Have you ever read a novel where you thought 'this is a story that could only happen within the pages of a book'? Of course I'm not counting the obvious choices like science fiction or dystopian novels where you know you are in an imagined world. I'm thinking of a story set firmly in the here and now (or the here and now of when the book was written) that is made up of both the realistic and the slightly fantastical. I've spent the last week immersed in the world of A.B. Yehoshua's The Lover (Ha-Me'ahev in Hebrew and translated by Philip Simpson). Maybe it was the intensity of the experience, but once again an author has floored me.
Yehoshua is an amazing writer. I wasn't exactly expecting to like him, but I always appreciate a well written story. He's one of Israel's most important 20th century literary figures whose works have won awards and whose views have stirred up controversy. While I can't tell you much about his personal life (and isn't a work meant to stand on its own?), I can say how impressed I am by his storytelling abilities. It's been a while since I have been so lost in a story that when I came up for air I felt completely disoriented in the real world. It's taken me a day or two to even engage with another book, with some other story.
Published in 1977 The Lover was Yehoshua's first book, and it was also the first novel written by a Jewish author portraying an Arab character speaking in first person. The story takes place against the backdrop of the Yom Kippur War of 1973 and is actually narrated by six characters, each with a very distinct and engaging voice. It took a little time and effort to separate each 'voice' and keep everyone straight, but once I did, there was literally no turning back. I am not sure I could have picked up this book five years ago, or even one year ago and enjoyed it as much I did now. But the time is apparently ripe for such a 'dreamy' sort of story.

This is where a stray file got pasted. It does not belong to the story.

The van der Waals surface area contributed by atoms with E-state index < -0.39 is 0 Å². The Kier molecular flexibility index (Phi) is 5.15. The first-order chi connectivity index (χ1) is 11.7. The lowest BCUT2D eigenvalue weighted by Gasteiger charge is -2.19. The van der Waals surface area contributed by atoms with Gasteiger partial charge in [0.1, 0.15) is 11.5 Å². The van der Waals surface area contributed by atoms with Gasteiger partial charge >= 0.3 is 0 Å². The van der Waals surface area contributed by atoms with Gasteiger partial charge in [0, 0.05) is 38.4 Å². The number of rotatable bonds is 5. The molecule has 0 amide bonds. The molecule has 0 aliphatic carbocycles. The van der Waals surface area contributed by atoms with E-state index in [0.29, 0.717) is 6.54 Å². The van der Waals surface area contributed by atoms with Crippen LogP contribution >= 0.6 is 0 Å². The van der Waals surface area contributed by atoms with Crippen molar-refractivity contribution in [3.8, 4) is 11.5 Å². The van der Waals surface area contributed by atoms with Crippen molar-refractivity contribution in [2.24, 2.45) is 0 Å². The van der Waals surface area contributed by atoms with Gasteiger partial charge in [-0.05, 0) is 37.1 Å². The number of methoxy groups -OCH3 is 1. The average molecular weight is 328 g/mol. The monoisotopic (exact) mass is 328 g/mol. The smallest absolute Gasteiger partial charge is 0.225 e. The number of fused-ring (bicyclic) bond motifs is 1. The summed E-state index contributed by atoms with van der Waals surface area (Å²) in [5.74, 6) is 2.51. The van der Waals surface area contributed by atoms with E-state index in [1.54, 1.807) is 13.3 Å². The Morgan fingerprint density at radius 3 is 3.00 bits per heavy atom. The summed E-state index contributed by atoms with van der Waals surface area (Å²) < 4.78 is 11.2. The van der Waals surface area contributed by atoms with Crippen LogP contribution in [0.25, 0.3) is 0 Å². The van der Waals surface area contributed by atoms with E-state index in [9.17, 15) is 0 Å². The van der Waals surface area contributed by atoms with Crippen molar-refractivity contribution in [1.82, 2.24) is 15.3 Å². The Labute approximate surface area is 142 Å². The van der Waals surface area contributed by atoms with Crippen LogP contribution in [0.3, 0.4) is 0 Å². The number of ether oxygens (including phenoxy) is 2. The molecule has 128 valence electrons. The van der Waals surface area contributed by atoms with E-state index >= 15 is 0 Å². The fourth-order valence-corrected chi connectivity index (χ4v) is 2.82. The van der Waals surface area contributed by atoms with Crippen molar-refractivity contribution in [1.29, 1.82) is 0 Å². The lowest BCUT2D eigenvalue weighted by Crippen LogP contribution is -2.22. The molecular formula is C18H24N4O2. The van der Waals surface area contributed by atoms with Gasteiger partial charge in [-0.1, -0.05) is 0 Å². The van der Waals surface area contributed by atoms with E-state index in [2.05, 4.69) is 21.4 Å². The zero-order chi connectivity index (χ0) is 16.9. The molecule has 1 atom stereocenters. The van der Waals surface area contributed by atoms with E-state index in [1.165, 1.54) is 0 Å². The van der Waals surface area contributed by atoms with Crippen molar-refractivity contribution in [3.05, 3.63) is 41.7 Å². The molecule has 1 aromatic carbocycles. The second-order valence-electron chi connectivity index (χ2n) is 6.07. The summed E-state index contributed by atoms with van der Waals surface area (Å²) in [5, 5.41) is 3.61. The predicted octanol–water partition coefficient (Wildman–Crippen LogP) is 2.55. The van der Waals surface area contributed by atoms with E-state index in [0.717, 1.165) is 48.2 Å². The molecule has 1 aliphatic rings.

Dreamy may not be the right word. For me there was a dreamlike quality to the story, however. The Lover of the title is an Israeli man who has been living in Paris for many years. He hears his elderly grandmother is dying and has returned 'home' (can a country still be called home when one has lived away for so very long that his home now feels foreign to him?) to collect his inheritance, part of which he expects will be a 1940s Morris automobile. The car is rusty and in need of tuning. He thinks a simple screw needs to be replaced and takes it to a auto repair shop. It's a far more complicated job and by the time the car is up and running the bill has risen to astronomical proportions. The owner of the garage takes pity on him and brings him home with the idea that he can perhaps work off part of the bill. He begins doing translation work for the owner's wife, who is a teacher. The inevitable happens and the two begin a love affair. While not especially discreet, it's presented quite subtly.